William L. Sutherland, M.Ed., M.F.A., P. L.P.C.
Missouri License NO. 2011026062
Member, American Counseling Association
Affiliated with Wakonda Center, under supervision of Jeanette Parker, M.Ed., LPC
(573) 268-3311 WWW.wlsutherland.com
Education: University of Massachusetts/Boston,
University of Alaska, Fairbanks,
Stephens College, Columbia, Missouri
My areas of expertise and interest focus on the following areas:
Trauma, including resolution of traumatic memories of all types
Identity and gender issues
Life fulfillment and empowerment issues
Generally, my practice is limited to individual therapy with adults, adolescents, and children. I use an eclectic approach toward counseling, utilizing the techniques which I think best suits the client’s needs. These may include techniques from Person-Centered therapy, Existential therapy, Narrative therapy, Solution-Focused Brief Therapy, and most importantly Grovian Therapy. This therapy was developed by David Grove over the last several years and consists of brief, client-centered psychodynamic interventions. I had the privilege to train with David several times before his death. A more detailed description of these techniques can be found on our website.
About therapy in general
In the counseling process clients learn to better their understanding about themselves: their strengths and abilities, their feelings, thoughts and behaviors. These insights can help clients in many ways, including in their relationships to others, their formation of goals, and their achievement of goals. My therapeutic philosophy centers around client knowledge and helping clients to discover what they already know, but may not have access to. My interventions are designed to help clients return to or achieve their best selves, to find meaning and happiness in their lives, even after experiencing trauma, whether in childhood or adulthood.
It is important to realize that not all people benefit from counseling, and I can make no promises about any particular outcome. It is common for clients to feel challenged, annoyed, or even anxious as they process their self-knowledge. My role is to support and guide you on your psychological journey.
My obligations as your counselor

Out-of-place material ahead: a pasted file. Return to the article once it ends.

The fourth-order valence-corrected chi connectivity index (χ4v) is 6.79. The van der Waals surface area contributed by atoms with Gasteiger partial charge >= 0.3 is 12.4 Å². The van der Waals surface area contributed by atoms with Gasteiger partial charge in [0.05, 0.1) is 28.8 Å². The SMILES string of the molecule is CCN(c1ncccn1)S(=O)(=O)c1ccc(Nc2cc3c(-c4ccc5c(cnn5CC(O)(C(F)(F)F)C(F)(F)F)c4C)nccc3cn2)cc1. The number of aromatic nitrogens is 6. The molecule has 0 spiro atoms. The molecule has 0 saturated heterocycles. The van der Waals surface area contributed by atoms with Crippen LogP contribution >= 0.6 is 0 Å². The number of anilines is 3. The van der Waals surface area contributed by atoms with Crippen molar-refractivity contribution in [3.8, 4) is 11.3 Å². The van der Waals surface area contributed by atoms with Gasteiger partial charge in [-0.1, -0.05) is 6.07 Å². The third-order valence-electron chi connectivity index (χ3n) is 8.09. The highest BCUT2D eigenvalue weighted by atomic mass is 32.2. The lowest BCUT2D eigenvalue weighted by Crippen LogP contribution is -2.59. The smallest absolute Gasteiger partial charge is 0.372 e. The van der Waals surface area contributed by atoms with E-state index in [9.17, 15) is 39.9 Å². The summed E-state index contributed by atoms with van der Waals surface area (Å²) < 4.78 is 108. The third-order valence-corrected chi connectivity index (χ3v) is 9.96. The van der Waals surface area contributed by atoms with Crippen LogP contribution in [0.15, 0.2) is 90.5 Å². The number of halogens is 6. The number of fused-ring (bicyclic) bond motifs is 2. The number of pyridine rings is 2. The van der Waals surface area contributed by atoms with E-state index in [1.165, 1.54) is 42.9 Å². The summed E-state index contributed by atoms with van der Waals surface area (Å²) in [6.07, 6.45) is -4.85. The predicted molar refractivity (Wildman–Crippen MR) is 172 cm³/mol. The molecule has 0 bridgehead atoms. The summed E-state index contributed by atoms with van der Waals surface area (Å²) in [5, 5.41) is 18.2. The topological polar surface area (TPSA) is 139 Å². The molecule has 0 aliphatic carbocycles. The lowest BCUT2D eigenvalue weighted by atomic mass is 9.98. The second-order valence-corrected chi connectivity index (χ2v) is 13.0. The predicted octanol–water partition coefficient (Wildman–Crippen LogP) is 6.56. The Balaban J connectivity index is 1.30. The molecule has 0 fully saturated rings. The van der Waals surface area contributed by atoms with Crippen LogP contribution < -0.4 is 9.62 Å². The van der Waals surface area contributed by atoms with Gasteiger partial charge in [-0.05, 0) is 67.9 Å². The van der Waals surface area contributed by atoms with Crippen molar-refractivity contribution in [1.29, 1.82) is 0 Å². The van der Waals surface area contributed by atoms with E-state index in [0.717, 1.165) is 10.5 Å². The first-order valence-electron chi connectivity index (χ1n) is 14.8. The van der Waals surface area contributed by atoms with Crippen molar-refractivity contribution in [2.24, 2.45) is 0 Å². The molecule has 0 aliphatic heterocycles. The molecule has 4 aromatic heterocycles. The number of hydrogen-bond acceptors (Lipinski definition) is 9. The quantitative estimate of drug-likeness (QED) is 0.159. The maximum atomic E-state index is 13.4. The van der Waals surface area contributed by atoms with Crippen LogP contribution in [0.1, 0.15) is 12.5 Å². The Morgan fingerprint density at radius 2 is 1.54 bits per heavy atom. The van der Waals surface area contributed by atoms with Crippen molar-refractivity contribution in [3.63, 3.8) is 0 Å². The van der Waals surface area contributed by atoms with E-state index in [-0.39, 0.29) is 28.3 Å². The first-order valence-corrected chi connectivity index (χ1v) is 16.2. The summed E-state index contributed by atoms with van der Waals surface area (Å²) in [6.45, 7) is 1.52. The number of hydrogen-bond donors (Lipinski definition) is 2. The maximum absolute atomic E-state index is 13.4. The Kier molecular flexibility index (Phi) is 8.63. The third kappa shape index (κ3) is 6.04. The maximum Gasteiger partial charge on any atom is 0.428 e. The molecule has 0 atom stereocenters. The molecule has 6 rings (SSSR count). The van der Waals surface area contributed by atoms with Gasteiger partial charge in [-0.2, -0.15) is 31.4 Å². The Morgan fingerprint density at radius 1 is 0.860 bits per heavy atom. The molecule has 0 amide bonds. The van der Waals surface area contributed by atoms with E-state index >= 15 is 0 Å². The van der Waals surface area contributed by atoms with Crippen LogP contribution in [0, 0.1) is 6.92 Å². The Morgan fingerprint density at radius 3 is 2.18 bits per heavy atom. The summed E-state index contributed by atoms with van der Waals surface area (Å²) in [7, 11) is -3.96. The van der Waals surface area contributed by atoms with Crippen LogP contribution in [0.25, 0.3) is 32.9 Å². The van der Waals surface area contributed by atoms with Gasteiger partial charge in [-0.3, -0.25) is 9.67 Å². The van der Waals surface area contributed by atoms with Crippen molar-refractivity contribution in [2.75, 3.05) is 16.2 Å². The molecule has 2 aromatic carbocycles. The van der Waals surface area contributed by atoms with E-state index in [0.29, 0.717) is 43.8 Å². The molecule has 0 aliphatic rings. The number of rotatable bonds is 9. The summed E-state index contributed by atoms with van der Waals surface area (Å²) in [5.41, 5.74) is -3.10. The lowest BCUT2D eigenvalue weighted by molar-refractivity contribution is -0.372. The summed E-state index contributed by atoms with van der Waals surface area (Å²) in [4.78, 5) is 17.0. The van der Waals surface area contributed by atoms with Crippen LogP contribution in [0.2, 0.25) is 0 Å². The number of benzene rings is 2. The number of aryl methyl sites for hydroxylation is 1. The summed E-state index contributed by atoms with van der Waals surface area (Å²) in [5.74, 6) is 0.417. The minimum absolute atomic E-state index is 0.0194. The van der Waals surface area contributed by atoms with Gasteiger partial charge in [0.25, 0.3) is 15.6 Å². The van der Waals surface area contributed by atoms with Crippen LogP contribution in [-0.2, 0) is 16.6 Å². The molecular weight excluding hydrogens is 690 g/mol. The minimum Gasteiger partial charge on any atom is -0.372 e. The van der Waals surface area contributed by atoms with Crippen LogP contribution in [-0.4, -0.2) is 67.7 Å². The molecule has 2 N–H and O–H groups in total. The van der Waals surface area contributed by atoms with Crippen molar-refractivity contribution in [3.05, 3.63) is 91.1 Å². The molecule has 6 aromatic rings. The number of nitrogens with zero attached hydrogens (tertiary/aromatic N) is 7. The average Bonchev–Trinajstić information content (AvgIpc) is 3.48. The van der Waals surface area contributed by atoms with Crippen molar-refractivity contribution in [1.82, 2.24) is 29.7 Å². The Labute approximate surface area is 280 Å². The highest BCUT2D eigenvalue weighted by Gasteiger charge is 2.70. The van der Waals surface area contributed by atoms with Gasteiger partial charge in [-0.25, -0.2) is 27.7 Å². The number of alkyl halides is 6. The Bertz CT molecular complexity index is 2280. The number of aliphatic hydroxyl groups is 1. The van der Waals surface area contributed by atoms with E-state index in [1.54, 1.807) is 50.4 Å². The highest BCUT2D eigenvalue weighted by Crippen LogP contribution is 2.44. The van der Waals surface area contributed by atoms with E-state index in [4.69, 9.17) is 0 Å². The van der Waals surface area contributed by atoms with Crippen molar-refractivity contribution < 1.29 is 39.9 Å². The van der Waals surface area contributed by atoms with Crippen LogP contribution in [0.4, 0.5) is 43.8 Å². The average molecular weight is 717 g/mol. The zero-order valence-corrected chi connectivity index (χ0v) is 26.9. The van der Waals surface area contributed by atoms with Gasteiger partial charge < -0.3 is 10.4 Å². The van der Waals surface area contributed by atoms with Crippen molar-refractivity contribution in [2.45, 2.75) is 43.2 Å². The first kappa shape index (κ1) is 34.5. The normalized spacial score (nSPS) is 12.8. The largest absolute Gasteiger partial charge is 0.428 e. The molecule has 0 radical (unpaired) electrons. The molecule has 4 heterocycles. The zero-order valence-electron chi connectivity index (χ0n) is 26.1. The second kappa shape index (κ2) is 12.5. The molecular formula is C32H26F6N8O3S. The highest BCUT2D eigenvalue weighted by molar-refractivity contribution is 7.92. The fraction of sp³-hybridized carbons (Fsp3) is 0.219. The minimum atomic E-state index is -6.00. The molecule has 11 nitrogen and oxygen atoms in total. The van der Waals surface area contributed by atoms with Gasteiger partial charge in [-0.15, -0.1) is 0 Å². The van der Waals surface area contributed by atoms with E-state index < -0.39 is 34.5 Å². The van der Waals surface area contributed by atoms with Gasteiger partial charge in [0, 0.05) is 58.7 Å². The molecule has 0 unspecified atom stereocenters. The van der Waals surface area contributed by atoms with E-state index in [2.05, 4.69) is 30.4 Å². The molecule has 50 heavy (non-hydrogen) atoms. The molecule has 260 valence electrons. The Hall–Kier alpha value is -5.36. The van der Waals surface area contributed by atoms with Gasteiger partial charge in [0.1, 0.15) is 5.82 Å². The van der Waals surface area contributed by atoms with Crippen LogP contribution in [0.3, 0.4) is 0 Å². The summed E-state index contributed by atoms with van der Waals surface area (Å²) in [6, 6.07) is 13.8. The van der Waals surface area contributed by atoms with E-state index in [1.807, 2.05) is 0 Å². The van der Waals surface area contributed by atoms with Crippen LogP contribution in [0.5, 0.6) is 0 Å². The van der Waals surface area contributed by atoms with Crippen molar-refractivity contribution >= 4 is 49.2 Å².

I will render my services in a professional and ethical manner. I will choose techniques and interventions based on my training and what I believe will be the most efficacious treatment for you. I will maintain open and honest communication with your throughout the process and answer any questions or concerns you might have. If either of us believe that you would benefit from a change of counselors, I will provide some referral choices to you.
Your obligations as a client
We are partners in the therapeutic process. I expect you as a client to assume some responsibility for their outcomes. You will be expected to complete homework assignments, be willing to challenge old ways of thinking and behavior, and be forthright and honest during sessions. If you have an issues or questions about our work together, you should feel free to bring them up.
If you have concerns or complaints about our work together, I urge you to bring to me immediately. You may also register a complaint with the
American Counseling Association, 5999 Stevenson Avenue, Alexandria, VA 22304-3300 or the Committee for Professional Counselors, 3605 Missouri Boulevard, P.O. Box 1335, Jefferson City, MO 65102-1335 (Telephone 573.751.0018)
Information that passes between the counselor and client during a session remains confidential. Both verbal information and written records cannot be released to anyone without your written consent. If you have managed care information will have to be reported to your insurance company. Confidentiality may also be broken if I am ordered by a court to provide information, or if I believe you present a danger to yourself, or intend to harm others. I have a legal obligation to take action if you disclose information of ongoing child abuse. If I am counseling your child, it will be important to keep confidentiality as much as possible in order to build a trusting therapeutic relationship with that child. With younger children under twelve, I may want to share more than I would with a child aged twelve to eighteen. With these older children I will give parents only general information about our progress, unless I believe the child may be harmed by withholding information.